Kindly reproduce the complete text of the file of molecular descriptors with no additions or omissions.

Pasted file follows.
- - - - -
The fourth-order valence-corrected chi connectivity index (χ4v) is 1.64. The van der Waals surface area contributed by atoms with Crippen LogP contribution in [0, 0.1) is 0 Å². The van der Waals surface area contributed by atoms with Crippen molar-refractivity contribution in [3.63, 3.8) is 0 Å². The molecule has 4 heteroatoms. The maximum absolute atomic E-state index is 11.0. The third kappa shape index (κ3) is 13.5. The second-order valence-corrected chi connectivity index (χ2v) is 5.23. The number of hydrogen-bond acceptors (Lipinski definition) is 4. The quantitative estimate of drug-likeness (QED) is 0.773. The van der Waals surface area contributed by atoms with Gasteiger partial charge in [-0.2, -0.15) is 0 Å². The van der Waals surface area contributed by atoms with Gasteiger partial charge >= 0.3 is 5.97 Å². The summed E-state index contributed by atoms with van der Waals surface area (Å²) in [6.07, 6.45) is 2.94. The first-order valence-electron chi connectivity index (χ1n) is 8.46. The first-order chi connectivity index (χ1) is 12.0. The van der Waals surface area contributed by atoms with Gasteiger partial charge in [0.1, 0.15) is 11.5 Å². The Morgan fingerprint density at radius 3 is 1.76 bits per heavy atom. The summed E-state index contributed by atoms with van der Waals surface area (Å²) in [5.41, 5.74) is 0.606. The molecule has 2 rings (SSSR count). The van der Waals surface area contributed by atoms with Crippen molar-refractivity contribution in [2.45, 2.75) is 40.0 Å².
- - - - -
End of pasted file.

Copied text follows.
The fourth-order valence-corrected chi connectivity index (χ4v) is 1.64. The van der Waals surface area contributed by atoms with Crippen LogP contribution in [0, 0.1) is 0 Å². The van der Waals surface area contributed by atoms with Crippen molar-refractivity contribution in [3.63, 3.8) is 0 Å². The molecule has 4 heteroatoms. The maximum absolute atomic E-state index is 11.0. The third kappa shape index (κ3) is 13.5. The second-order valence-corrected chi connectivity index (χ2v) is 5.23. The number of hydrogen-bond acceptors (Lipinski definition) is 4. The quantitative estimate of drug-likeness (QED) is 0.773. The van der Waals surface area contributed by atoms with Gasteiger partial charge in [-0.2, -0.15) is 0 Å². The van der Waals surface area contributed by atoms with Gasteiger partial charge >= 0.3 is 5.97 Å². The summed E-state index contributed by atoms with van der Waals surface area (Å²) in [6.07, 6.45) is 2.94. The first-order valence-electron chi connectivity index (χ1n) is 8.46. The first-order chi connectivity index (χ1) is 12.0. The van der Waals surface area contributed by atoms with Gasteiger partial charge in [0.1, 0.15) is 11.5 Å². The Morgan fingerprint density at radius 3 is 1.76 bits per heavy atom. The summed E-state index contributed by atoms with van der Waals surface area (Å²) in [5.41, 5.74) is 0.606. The molecule has 2 rings (SSSR count). The van der Waals surface area contributed by atoms with Crippen molar-refractivity contribution in [2.45, 2.75) is 40.0 Å².